Tobias Wolff is an American author born on June 19, 1945, best known for his memoirs and short stories. His writing is acclaimed for its concise, elegant prose and its deep explorations of complex human relationships and moral dilemmas.
Wolff's most prominent work, "This Boy's Life" (1989), is a memoir that details his challenging childhood and teenage years as he navigated a tumultuous relationship with his stepfather and the process of finding his identity. The book was later adapted into a motion picture starring Leonardo DiCaprio and Robert De Niro. Wolff followed his debut memoir with "In Pharaoh's Army: Memories of the Lost War" (1994), recounting his experience as a soldier during the Vietnam War.
His mastery of the short story format can be seen in collections like "In the Garden of the North American Martyrs" (1981), "Back in the World" (1985), and "The Night in Question" (1996), among others. Wolff's stories often touch on redemption, honesty, and self-deception, dissecting the human condition with both compassion and critical scrutiny.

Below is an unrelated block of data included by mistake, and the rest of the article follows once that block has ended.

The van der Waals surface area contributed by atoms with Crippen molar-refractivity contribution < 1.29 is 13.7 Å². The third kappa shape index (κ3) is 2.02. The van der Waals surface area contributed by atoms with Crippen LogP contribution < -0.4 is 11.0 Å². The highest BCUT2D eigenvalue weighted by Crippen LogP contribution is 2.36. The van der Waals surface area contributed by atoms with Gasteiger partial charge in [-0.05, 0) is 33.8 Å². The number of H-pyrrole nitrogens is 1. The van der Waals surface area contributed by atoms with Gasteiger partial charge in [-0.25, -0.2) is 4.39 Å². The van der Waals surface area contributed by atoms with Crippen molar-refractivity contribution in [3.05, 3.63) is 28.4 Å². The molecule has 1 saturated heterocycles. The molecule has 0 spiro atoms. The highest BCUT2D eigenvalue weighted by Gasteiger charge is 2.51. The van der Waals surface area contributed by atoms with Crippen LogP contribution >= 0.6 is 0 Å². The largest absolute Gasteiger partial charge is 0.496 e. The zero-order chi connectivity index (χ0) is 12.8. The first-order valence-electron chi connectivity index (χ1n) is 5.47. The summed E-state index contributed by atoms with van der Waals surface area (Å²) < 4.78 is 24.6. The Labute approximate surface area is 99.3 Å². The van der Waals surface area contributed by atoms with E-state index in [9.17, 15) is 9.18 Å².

Wolff's list of accolades includes a PEN/Faulkner Award for Fiction for his novel "The Barracks Thief" (1984) and a National Medal of Arts, which he received in 2015. His work continues to inspire and influence writers and readers who appreciate the craft of tightly paced narrative and psychological nuance.
A veteran academic, Wolff has taught creative writing at institutions such as Syracuse University and Stanford University, where he was a Ward W. and Priscilla B. Woods Professor in the School of Humanities and Sciences before retiring.